View original post 2,360 more words

Martin Luther’s Anfechtungen–his own dark nights of the soul, and how they affected his teaching and ministry

Grateful to the dead

Martin Luther 2

Well, it seems that each of the three sections of my forthcoming article for Leadership Journal has ballooned to the projected size of the whole piece: 2,500 words. So if I am to share in full what I have learned about Martin Luther’s teachings about spiritual depression (Luther is the third of three figures in the article, along with C. S. Lewis and Mother Teresa of Calcutta), it will need to be here:

Perhaps just as surprising as the story of Mother Teresa is that of the sixteenth-century Protestant Reformer Martin Luther. Well known is the story of how, as a young monk, Martin struggled mightily with a sense of his own sinfulness and inability to please God. This struggle culminated in the revelation that triggered the Reformation: righteousness is not within our ability to achieve; God himself freely gives it. Surely such a truth would free a man…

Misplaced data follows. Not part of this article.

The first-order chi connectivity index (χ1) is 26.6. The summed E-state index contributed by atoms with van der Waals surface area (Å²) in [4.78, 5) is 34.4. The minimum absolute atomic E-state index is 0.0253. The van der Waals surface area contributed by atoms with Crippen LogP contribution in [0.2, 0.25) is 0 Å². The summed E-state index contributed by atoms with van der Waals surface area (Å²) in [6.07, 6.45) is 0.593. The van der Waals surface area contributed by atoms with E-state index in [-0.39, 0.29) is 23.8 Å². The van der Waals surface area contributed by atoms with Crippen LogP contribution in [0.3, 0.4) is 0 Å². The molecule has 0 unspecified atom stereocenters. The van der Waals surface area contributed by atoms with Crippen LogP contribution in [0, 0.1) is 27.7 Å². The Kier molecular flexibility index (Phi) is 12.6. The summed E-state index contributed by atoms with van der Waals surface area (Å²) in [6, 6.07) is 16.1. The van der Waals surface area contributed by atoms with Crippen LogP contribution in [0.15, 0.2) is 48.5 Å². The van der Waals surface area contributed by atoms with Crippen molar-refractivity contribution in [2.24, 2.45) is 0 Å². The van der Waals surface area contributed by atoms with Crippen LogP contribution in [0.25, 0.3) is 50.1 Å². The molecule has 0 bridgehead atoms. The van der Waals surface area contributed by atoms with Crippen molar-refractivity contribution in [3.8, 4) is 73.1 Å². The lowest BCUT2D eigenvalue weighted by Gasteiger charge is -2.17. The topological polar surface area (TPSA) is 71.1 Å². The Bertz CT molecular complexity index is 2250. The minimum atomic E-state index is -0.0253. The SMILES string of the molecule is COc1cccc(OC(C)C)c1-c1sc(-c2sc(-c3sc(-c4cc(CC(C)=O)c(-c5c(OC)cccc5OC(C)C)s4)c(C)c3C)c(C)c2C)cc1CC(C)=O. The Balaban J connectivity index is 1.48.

View original post 2,364 more words

Spinners & Weavers

too long in this place

I’m taking a day off work for rest & recuperation. I’d thought I might add a few pics to the side panel of my blog & instead got drawn into the powerful world of weaving.

I very much like the image of ‘weaving’ ideas, words & images.

Golden spider weaving words

Weaving creates patterns – each work is unique, the colours & designs chosen are highly individual. Wonderful word-pictures are created & the soul of the weaver shines through.

I have a feeling that a new type of communication is being born.

Word-pictures, feeling-thoughts, fractal-emotions woven on a loom that is itself in the act of being created.

Although I speak English, I am finding two very different forms of it in my daily life – the accepted structured formula of societal conversation,